1) The iPhone and iPad may be neat gadgets but they're written in a OS that won't run the Windows CE/Mobile/XP/Vista/7 code that we use on everything around here. It's at a point where you can't just go back on all the code you currently use. To add to the problem Apple locks their products down even worse that Microsoft does. 2) You said "When users purchase iPads, they demonstrate interest in learning new and innovative technologies. These users reveal they?re willing to learn new ways of working. They show they are seeking new ways to improve communication, enhance productivity, bolster efficiency, and possible find new solutions to old problems." This is completely wrong in 95% of the cases of iPhone users that I've seen. In fact most of the people who have called me about setting an iPhone up on the Exchange server usually say something to the effect of "This is really shiny and neat" when talking about their new iPhone. People don't care about being innovative, they're mainly concerned with style and being able to twitter and facebook when they should be working. 3) When you say "Configuring my iPad to securely connect to my office?s Exchange server took all of twenty seconds." You're saying that you know how to use a computer, end user generally don't. When someone from 3 states away calls you about wanting to setup their Exchange account and you don't have good directions on how to to configure the thing it becomes an issue of support. Why should I have to support yet another device for end users? Especially when I already support so many? That's a big part of the reason why IT departments choose what equipment people can use because we know what users have and we have documentation on how to support it. If an end user wants to buy it for personal use that's fine, just they have to figure out how to set it up and manage it themselves. 4) You stated "Countless other applications enable the iPad to solve traditional problems in new and creative ways. Keynote enables delivering presentations, numerous utilities enable connecting remotely to workstations and servers, and others empower connecting to WebEx sessions, updating social media tools used to fuel marketing efforts, and more." We already have all of these tools in place. At this point you're re-inventing the wheel and adding more for us to support. And another point to make, very few people need to actually use social media. Time after time I have people breaking computers and wasting time while using facebook/myspace/twitter/whatever else they use and I'd prefer them doing less of it, not more. 5) You said "Pads can reduce complexities, as they?re less vulnerable to Windows laptop security issues, don?t require as much maintenance as traditional computers, and are less prone to common disk errors". But the iPad's been out for not even 2 months. Despite Apple's track record of not having Virii you can't say any of that until it's been out in the field for a while. In Closing, yes the iPad is a cool gadget but you're trying to say that IT should support something just because people see a cool shiny gadget that already does what their tablets are doing. But the reality is that if end users want it they can use it at home. For office work they use what is assigned to them to get their job done. If they're not happy with it they are free to go to a company that will indulge their tastes.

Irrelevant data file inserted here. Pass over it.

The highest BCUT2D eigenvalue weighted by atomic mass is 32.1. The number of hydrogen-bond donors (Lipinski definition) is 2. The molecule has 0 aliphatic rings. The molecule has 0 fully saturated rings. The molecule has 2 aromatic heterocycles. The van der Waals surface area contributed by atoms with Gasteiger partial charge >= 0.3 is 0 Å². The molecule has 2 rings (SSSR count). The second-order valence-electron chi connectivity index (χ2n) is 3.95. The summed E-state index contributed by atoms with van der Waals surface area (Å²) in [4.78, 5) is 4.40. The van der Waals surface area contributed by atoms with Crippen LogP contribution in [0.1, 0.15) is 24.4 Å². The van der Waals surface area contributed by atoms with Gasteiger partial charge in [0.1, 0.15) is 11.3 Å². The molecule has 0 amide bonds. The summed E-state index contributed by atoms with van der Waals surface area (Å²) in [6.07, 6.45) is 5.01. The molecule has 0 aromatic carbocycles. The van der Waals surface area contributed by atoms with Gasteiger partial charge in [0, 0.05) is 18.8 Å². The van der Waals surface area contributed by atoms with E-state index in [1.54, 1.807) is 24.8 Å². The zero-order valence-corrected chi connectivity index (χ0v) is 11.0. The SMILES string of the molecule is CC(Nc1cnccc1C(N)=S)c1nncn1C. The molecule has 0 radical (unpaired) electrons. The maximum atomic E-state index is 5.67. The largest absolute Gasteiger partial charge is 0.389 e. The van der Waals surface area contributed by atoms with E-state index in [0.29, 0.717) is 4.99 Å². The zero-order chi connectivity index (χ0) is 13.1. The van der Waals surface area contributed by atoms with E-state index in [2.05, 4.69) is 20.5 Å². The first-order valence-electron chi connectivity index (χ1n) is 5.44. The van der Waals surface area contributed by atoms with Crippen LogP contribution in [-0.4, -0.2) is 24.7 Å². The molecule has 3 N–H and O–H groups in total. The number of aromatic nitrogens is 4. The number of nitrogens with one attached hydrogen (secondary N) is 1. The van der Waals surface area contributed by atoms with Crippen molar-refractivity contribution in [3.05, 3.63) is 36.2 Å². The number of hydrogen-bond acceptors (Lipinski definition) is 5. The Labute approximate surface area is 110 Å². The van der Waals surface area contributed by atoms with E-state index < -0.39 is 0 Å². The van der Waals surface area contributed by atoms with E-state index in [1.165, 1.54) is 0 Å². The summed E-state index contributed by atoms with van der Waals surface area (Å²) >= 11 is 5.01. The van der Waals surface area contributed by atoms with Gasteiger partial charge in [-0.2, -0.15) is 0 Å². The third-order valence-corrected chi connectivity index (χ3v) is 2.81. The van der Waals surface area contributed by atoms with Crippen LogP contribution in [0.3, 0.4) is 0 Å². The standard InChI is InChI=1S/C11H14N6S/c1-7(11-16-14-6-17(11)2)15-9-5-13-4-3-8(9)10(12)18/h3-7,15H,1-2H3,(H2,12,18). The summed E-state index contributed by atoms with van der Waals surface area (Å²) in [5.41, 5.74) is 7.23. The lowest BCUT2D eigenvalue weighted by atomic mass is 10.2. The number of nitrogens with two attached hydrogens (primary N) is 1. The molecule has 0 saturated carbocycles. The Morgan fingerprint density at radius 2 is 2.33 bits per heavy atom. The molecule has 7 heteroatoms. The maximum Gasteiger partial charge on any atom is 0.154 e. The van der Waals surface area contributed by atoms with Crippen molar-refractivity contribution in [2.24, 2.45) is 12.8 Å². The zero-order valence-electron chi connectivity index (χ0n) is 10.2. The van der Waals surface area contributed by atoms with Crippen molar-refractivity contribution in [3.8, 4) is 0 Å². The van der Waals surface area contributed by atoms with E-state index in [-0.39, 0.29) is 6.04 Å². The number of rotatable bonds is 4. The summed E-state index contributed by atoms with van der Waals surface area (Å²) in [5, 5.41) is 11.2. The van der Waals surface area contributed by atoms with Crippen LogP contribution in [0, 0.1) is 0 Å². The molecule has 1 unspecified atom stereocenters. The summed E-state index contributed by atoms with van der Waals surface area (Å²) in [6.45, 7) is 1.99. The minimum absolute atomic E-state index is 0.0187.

The 'G-Man.'